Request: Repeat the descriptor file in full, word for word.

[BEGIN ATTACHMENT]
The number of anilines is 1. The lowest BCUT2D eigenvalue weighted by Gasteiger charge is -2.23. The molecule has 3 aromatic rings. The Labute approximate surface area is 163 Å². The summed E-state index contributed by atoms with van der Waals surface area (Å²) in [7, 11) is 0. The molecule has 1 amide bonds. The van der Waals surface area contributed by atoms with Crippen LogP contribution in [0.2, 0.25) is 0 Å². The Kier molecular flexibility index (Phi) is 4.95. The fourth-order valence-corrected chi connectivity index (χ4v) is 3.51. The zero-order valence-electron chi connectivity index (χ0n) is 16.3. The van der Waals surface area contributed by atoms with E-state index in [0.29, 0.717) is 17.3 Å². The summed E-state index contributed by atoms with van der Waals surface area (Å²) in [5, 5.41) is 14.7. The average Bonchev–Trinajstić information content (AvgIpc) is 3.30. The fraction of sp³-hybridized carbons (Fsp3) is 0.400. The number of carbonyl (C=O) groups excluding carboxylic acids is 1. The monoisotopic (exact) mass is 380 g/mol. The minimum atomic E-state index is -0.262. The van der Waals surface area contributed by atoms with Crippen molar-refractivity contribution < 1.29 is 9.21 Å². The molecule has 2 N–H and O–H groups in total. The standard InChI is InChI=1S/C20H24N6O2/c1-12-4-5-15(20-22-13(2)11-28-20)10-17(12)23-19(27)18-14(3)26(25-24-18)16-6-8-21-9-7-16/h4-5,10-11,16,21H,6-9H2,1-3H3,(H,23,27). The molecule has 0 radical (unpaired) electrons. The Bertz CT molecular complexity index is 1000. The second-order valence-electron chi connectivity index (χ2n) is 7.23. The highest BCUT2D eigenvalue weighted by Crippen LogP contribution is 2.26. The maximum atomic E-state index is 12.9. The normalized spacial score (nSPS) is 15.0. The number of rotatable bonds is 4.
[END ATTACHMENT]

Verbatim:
The number of anilines is 1. The lowest BCUT2D eigenvalue weighted by Gasteiger charge is -2.23. The molecule has 3 aromatic rings. The Labute approximate surface area is 163 Å². The summed E-state index contributed by atoms with van der Waals surface area (Å²) in [7, 11) is 0. The molecule has 1 amide bonds. The van der Waals surface area contributed by atoms with Crippen LogP contribution in [0.2, 0.25) is 0 Å². The Kier molecular flexibility index (Phi) is 4.95. The fourth-order valence-corrected chi connectivity index (χ4v) is 3.51. The zero-order valence-electron chi connectivity index (χ0n) is 16.3. The van der Waals surface area contributed by atoms with E-state index in [0.29, 0.717) is 17.3 Å². The summed E-state index contributed by atoms with van der Waals surface area (Å²) in [5, 5.41) is 14.7. The average Bonchev–Trinajstić information content (AvgIpc) is 3.30. The fraction of sp³-hybridized carbons (Fsp3) is 0.400. The number of carbonyl (C=O) groups excluding carboxylic acids is 1. The monoisotopic (exact) mass is 380 g/mol. The minimum atomic E-state index is -0.262. The van der Waals surface area contributed by atoms with Crippen molar-refractivity contribution < 1.29 is 9.21 Å². The molecule has 2 N–H and O–H groups in total. The standard InChI is InChI=1S/C20H24N6O2/c1-12-4-5-15(20-22-13(2)11-28-20)10-17(12)23-19(27)18-14(3)26(25-24-18)16-6-8-21-9-7-16/h4-5,10-11,16,21H,6-9H2,1-3H3,(H,23,27). The molecule has 0 radical (unpaired) electrons. The Bertz CT molecular complexity index is 1000. The second-order valence-electron chi connectivity index (χ2n) is 7.23. The highest BCUT2D eigenvalue weighted by Crippen LogP contribution is 2.26. The maximum atomic E-state index is 12.9. The normalized spacial score (nSPS) is 15.0. The number of rotatable bonds is 4.